Washington gets some Race to the Top money after all, sort of

The federal government will give $160 million to a group of 31 states, including this one, to develop a new student-assessment system based on core standards.
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Race to the Top

The federal government will give $160 million to a group of 31 states, including this one, to develop a new student-assessment system based on core standards.

A consortium of 31 states including Washington has been awarded a $160 million Race to the Top grant, officials announced today in Olympia. The award marks the first time a group of states will collaborate formally to design a single system for assessing student achievement.

The group of states, called the SMARTER Balanced Assessment Consortium (SBAC) will use the grant to develop an assessment system aligned with the new Common Core State Standards for schools across the nation.

While the grant is commendable, it's far from what the state had hoped for. Washington was one of 35 states and the District of Columbia that applied for individual Race to the Top grants, some of which have totaled hundreds of millions of dollars. In the latest round, announced last month, this state finished 31st, scoring just 290.6 on a 500-point scale.

The standards, released in June, were developed with the oversight of the Council of Chief State School Officers and the National Governors Association. The goal is to ensure that the nation's 12th-graders will be college- and career-ready when they graduate from high school.

Forty-one states have agreed to use the standards — including Washington, where schools superintendent Randy Dorn provisionally approved them for adoption in July. According to posts at the Office of Public Instruction website, teachers and administrators across the state are meeting through the fall to create a plan for implementing the core standards, which OSPI will ask the state legislature to sign into law in January.

In its role as SBAC's lead state, Washington made the application for Race to the Top funding. Its leadership position seems appropriate, considering the state's reputation for innovation in computer technology: the coalition's plan is to use open-source technologies for developing a assessments based on online exams. The exams will be adaptable to ensure that all students, from high achievers to second-language learners to youngsters with disabilities, can be evaluated fairly.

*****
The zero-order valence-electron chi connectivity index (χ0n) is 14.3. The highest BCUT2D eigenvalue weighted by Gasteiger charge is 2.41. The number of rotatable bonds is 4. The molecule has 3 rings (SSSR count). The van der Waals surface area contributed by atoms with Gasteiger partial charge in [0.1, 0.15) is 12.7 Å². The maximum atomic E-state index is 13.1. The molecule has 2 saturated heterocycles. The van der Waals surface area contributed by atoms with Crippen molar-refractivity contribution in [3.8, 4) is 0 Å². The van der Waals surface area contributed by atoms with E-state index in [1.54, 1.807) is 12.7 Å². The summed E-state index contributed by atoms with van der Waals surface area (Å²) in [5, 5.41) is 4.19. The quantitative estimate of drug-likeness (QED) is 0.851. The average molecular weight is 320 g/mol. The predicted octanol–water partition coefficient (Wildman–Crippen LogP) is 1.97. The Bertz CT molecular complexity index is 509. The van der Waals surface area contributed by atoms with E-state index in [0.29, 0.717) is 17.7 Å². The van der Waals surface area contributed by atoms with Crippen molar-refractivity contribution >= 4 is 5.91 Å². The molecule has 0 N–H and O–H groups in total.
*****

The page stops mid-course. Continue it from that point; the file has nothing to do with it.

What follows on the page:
They also will be designed to avoid redundancy — so students who demonstrate mastery in a particular area will not be mechanically assessed the same way again and again by "one-size-fits-all" tests. And the design will include more than mandated end-of-term exams used for drawing conclusions about how a student has done. Optional tests will also be provided, which can ascertain how a student is doing in a particular area of knowledge and skills at any time throughout the year so that classroom instruction can be adapted to each student's needs.

The goal of the assessment test system, according to today's statement from OSPI, is to measure each student's progress on "a pathway to career and college readiness." Scores from the tests also will be used "for improved educator accountability and to help identify professional development needs of teachers and principals," according to the statement.

Race to the Top funding will begin on Oct. 1, when SBAC's executive committee, composed of individuals from several member states, will begin studying testing methods based on each of the core standards. The tests will be designed next spring and will involve teachers of grades 3-8 and 11, from the 31 states comprising the coalition.


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